New Report Predicts Diminished Mortgage Lending Volumes Next Year
Will the Federal Housing Finance Agency's (FHFA) decision to raise conforming loan limits for the first time in a decade help to boost mortgage lending volume in 2017? A new data analysis from Kroll Bond Rating Agency (KBRA) titled “Declining Mortgage Lending Volumes Ahead” suggests that this will not be the case.
“Indeed, while 2016 has been an excellent year for the U.S. mortgage industry with almost $2 trillion in new loan originations, we believe that this year is also likely to be the peak in terms of lending volumes for years to come,” said the KBRA report, citing three key considerations to justify its pessimism. “First, the change in the conforming loan limit is insignificant compared with the double-digit home price appreciation seen over the past decade, especially in high priced markets such as East and West coasts and South Florida. Affordability is an issue in all of these markets. Second, the impact of rising interest rates and widening credit spreads is a far larger negative influence on prospective mortgage origination volumes than the relatively small increase in the conforming loan limit. Mortgage lending volume is about interest rates first and foremost. Third, the negative regulatory environment and low (or zero) risk adjusted returns in the residential mortgage sector will likely encourage the continued exodus of insured depository institutions from the one to four family loan market, reducing overall mortgage lending capacity.”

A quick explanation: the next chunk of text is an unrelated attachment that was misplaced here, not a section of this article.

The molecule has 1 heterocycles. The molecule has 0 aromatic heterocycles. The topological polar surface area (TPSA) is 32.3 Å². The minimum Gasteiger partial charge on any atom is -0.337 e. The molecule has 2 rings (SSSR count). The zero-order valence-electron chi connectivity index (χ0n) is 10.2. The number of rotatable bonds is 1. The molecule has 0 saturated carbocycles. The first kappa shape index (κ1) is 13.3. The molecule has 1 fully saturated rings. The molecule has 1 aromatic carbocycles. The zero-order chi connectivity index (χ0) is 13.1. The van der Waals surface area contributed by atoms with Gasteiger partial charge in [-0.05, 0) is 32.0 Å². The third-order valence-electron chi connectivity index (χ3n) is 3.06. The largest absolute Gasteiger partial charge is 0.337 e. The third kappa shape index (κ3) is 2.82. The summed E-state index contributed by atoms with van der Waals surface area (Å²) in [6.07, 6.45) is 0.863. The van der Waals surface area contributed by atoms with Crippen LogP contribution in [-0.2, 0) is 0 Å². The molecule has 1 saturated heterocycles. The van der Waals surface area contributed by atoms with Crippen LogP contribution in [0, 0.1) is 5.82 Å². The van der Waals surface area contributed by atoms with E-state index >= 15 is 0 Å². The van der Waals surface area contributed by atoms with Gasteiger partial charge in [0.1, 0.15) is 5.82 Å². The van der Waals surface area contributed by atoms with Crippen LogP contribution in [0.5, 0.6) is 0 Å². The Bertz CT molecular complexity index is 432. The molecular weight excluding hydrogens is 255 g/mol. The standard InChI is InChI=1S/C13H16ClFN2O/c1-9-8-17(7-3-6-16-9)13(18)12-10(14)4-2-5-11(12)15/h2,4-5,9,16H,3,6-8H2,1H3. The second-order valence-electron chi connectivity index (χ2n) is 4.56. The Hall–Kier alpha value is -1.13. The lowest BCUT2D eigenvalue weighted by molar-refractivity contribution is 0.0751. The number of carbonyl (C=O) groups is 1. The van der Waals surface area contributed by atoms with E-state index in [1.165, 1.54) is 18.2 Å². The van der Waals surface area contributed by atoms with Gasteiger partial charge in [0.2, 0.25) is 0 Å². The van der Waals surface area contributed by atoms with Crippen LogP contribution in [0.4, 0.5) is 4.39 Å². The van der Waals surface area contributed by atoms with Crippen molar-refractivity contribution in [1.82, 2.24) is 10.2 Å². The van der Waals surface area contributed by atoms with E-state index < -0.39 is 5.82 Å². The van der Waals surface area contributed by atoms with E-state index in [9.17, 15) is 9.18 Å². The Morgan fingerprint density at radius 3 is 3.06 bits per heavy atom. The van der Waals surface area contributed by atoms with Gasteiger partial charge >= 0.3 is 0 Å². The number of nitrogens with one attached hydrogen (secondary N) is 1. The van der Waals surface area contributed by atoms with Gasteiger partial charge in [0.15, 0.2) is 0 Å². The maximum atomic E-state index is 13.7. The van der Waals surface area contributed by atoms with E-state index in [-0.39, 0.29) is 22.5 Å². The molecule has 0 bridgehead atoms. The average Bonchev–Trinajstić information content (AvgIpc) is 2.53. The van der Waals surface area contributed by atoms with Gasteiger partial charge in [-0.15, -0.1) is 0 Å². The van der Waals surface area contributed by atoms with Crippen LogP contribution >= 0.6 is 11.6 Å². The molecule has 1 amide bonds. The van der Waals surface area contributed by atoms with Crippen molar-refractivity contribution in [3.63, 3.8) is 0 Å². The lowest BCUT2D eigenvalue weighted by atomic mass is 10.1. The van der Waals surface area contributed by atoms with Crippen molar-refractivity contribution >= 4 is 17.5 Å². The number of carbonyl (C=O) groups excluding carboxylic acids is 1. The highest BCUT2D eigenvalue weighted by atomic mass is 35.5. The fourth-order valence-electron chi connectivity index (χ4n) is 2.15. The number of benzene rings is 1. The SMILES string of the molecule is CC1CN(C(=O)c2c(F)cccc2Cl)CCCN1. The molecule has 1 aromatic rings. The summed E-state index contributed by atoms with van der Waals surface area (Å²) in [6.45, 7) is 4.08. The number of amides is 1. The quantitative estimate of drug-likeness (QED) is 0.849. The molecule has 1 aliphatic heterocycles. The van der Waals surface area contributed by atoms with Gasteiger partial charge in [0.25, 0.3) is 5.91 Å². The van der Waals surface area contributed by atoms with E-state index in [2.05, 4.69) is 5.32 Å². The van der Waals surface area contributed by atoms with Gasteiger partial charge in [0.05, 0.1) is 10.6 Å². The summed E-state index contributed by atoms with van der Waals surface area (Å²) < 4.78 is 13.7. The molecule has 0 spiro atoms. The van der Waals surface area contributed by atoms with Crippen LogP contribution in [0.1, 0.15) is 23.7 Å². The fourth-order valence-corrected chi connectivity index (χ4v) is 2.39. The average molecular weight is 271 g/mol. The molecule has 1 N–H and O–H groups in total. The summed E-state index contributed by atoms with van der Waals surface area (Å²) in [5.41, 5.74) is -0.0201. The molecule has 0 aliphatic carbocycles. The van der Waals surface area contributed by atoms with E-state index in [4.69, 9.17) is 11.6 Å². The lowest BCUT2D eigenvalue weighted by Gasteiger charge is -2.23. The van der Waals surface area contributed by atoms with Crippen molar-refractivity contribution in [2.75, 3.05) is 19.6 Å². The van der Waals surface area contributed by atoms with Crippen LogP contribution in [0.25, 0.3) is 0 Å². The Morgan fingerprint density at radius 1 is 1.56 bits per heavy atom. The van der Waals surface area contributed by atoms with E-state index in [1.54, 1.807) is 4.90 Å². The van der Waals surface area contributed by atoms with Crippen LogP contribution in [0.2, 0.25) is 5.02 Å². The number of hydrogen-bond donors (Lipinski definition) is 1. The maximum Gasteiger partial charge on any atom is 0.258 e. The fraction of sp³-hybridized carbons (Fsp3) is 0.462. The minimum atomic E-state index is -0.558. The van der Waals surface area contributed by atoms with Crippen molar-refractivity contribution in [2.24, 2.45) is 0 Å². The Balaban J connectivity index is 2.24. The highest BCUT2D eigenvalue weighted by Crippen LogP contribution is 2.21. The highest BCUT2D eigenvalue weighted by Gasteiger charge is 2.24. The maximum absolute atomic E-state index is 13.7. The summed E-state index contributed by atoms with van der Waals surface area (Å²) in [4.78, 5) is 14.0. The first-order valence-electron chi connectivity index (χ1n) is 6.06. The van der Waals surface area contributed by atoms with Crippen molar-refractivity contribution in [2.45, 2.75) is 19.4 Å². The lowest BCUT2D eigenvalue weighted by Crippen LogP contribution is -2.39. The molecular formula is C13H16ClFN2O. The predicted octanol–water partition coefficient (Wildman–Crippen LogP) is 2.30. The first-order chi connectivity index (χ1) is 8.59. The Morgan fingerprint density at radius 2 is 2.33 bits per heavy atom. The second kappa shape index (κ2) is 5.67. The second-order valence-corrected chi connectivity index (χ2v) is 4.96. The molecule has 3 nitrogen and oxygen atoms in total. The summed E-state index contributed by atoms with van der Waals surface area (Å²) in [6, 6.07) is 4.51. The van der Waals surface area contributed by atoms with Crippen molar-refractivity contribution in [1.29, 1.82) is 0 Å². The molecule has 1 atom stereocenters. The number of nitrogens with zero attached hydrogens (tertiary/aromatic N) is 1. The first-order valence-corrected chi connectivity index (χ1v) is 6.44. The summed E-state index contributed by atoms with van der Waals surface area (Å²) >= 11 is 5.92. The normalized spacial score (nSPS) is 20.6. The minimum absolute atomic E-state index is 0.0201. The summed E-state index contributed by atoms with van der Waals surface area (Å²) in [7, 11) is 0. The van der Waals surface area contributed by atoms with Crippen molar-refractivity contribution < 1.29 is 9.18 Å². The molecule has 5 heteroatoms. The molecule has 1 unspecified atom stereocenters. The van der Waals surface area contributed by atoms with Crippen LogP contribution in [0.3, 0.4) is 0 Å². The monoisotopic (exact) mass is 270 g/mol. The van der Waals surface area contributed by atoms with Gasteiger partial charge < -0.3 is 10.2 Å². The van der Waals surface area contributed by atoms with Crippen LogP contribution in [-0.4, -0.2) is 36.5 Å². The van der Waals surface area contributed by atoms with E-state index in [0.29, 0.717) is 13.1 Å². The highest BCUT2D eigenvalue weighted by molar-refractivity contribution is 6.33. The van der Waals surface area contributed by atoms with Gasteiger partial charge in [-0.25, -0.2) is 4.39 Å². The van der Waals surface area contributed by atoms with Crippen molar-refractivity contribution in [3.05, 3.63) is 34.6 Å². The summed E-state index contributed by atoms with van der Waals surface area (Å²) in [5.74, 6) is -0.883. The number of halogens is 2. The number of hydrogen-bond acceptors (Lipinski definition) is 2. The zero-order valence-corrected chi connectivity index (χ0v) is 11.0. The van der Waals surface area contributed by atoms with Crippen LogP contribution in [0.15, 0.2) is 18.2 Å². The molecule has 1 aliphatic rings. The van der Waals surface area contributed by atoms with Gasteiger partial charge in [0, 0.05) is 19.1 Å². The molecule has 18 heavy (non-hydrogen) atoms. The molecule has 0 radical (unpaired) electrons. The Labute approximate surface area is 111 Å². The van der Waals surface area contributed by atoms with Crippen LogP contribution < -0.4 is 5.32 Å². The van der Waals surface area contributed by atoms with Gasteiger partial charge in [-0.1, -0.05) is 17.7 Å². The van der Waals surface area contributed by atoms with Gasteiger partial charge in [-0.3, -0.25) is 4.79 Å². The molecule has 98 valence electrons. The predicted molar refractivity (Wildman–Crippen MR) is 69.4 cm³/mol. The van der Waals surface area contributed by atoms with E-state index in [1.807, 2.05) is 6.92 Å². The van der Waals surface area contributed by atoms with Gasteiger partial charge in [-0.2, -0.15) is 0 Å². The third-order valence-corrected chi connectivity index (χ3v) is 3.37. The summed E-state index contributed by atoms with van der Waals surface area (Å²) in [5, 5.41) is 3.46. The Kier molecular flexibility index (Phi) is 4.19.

KBRA also noted that historically low interest rates coupled with today’s regulatory regime and evaporation in the refinance market will add up diminished mortgage lending by both banks and nonbanks in 2017 and beyond, with no easy fix in sight.
“Acquiring purchase mortgage customers is a more complex and expensive process than refinancing an existing mortgage,” KBRA added. This is especially true for risk-averse depositories that must deal with both the Consumer Financial Protection Bureau and prudential regulators who are actively discouraging below-prime residential lending and loan servicing by banks.”
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